DLGP

Doctor of Leadership in Global Perspectives: Crafting Ministry in an Interconnected World

Let go and let God.

Written by: on October 14, 2021

The Undefended Leader may be seen as a philosophical book that uses metaphor, case studies and religion, especially Christianity, to discuss the importance of a morally healthy leadership. The trilogy begins by examining how leaders defend themselves (try to ‘protect’ their weaknesses) through hypocrisy, abuse of power and control. It then identifies various dimensions of ego, such as over-confidence, driven-ness, anxiety and suspicion, as the roots of how leaders defend themselves. Finally, Walker suggests that the secret to undefended (transparent and truly effective) leadership is in being free: to fail, give, play, grow in moral authority.

Walker’s chief argument is that the “leaders who leave the finest legacies in history[1]”are those who engage in sacrifice. Indeed, as the case studies that Walker promotes suggest, it is imperative for leaders to sacrifice their reputation, appearance of strength, comforts, rights and privileges.

Drawing from several case studies, Walker supports his proposition by the examples of the Lord Jesus, Gandhi, Mother Teresa and other respected leaders. This is important to me because Africa is desperately in need of the type of leaders Walker describes. Yet very few seem to even attempt undefended leadership. Nelson Mandela is one of those. He sacrificed the opportunity to be in exile like many of his fellow South African freedom fighters, choosing rather to remain at home. This cost him 27 long years as a political prisoner in the notorious Robben Island during the dark years of Apartheid. By giving up his freedom, family life, and whatever other short-term privileges he had, Mandela rose to become a globally respected leader and Nobel prize winner. Today, I live about two hours away from Mandela’s ancestral home, Qunu; and there’s no time I pass by that I am not awed by Mandela’s great example of undefended leadership. Agreeing with the need for sacrifice in leadership, John Maxwell observes that a leader must “give up to go up[2]”. Similarly, Jim Collins suggests that a “level-5 leader [not simply an effective manager or capable individual] displays a paradoxical blend of personal humility and professional will[3].”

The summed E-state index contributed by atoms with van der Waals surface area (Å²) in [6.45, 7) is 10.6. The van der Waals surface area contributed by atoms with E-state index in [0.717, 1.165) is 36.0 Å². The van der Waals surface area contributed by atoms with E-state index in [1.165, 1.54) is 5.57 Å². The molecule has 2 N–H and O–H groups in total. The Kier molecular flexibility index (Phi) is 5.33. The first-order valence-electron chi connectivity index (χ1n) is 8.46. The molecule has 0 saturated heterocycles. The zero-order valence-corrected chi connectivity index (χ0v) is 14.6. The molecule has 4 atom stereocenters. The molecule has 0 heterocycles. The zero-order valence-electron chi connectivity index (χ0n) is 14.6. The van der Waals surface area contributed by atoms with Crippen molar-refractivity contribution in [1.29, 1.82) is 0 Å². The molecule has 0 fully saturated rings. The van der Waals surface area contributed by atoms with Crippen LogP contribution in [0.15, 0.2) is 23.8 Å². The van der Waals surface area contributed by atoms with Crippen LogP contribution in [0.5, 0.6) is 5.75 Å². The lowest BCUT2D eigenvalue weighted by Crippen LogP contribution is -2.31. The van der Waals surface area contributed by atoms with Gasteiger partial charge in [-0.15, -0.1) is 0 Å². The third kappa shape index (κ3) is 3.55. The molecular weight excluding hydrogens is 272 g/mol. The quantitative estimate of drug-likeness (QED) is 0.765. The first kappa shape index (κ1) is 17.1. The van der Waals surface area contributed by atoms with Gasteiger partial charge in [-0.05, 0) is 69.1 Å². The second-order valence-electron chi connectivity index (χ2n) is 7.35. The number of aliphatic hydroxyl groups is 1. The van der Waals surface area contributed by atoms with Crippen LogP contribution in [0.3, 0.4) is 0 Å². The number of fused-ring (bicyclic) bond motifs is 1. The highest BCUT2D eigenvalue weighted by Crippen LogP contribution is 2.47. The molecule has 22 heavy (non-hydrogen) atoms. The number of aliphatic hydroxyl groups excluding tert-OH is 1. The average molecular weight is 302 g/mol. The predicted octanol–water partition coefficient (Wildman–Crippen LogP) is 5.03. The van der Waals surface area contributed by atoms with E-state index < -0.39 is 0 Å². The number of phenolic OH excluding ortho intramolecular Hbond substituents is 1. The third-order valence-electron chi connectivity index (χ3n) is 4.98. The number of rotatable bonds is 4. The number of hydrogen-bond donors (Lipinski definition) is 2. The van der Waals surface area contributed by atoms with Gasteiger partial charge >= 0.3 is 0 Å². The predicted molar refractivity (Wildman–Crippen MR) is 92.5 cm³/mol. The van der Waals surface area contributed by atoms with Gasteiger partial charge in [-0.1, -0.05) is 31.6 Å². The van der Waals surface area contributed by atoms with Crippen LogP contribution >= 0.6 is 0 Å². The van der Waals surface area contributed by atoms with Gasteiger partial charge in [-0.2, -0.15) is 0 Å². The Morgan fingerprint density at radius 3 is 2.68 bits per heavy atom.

In the year 2000, I had a moment of reflection on the fall from grace of my native country, Nigeria. About only three decades earlier, the Nigerian economy was doing so well that our local currency was stronger than the US dollar. Unfortunately, we were overtaken by leadership (at all levels) that were more concerned with self-gratification than by sacrifice. Needless to say, our moral degeneration resulted in a sharp decline in the economy and quality of life. We yearn for change, and Walker provides a very appropriate answer.

Arguably, nobody demonstrates or describes this concept of sacrifice and undefended leadership better than the Lord Jesus. In John 12:24, speaking metaphorically, He declares that “unless a grain of wheat falls into the ground and dies, it abides alone.” In other words, for the abundant life or shalom that the scriptures promise to thrive, our egos, pretenses and false appearances must be sacrificed on the altar of truth. As Jim Collins points out, every leader who wishes to journey from good to great must confront the brutal facts about their current reality[4]. It is my prayer that, like the examples Walker provides in this book, I too will grow in the journey of discarding any frontstage practices I might have and embrace an undefended leadership.

[1] Walker, Simon P. Leading out of Who You Are: Discovering the Secret of Undefended Leadership. (Carlisle: Piquant, 2007), p.203.

[2] Maxwell, John C. The Maxwell Leadership Bible. (Thomas Nelson: Nashville, 2007), p1337.

[3] Collins, Jim. Good to Great and the Social Sectors. (Random House: London, 2006), p34.

[4] Collins, Jim. Good to Great: Why Some Companies Make the Leap and Others Don’t. (Harper Collins: New York, 2001), p88.